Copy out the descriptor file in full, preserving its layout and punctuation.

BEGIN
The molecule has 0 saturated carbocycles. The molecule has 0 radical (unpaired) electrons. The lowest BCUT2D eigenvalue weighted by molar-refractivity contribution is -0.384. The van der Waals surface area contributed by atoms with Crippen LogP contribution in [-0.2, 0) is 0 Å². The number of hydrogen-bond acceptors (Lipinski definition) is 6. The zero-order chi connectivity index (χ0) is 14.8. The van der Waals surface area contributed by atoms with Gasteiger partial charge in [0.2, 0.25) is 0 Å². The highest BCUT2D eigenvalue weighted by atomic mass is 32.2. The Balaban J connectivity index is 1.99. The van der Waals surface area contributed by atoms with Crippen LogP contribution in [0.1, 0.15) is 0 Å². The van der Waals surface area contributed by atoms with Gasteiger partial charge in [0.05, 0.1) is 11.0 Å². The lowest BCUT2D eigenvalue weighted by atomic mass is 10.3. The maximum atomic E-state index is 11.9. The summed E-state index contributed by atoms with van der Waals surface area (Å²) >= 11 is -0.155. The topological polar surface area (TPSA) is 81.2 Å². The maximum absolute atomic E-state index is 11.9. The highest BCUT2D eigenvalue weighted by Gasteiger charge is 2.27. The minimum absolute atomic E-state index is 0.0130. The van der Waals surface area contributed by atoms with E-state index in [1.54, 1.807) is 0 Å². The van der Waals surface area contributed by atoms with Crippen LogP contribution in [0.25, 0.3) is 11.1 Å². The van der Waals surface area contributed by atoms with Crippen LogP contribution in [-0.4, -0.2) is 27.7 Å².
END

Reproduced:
The molecule has 0 saturated carbocycles. The molecule has 0 radical (unpaired) electrons. The lowest BCUT2D eigenvalue weighted by molar-refractivity contribution is -0.384. The van der Waals surface area contributed by atoms with Crippen LogP contribution in [-0.2, 0) is 0 Å². The number of hydrogen-bond acceptors (Lipinski definition) is 6. The zero-order chi connectivity index (χ0) is 14.8. The van der Waals surface area contributed by atoms with Gasteiger partial charge in [0.2, 0.25) is 0 Å². The highest BCUT2D eigenvalue weighted by atomic mass is 32.2. The Balaban J connectivity index is 1.99. The van der Waals surface area contributed by atoms with Crippen LogP contribution in [0.1, 0.15) is 0 Å². The van der Waals surface area contributed by atoms with Gasteiger partial charge in [0.05, 0.1) is 11.0 Å². The lowest BCUT2D eigenvalue weighted by atomic mass is 10.3. The maximum atomic E-state index is 11.9. The summed E-state index contributed by atoms with van der Waals surface area (Å²) >= 11 is -0.155. The topological polar surface area (TPSA) is 81.2 Å². The maximum absolute atomic E-state index is 11.9. The highest BCUT2D eigenvalue weighted by Gasteiger charge is 2.27. The minimum absolute atomic E-state index is 0.0130. The van der Waals surface area contributed by atoms with E-state index in [1.54, 1.807) is 0 Å². The van der Waals surface area contributed by atoms with Crippen LogP contribution in [0.25, 0.3) is 11.1 Å². The van der Waals surface area contributed by atoms with Crippen LogP contribution in [-0.4, -0.2) is 27.7 Å².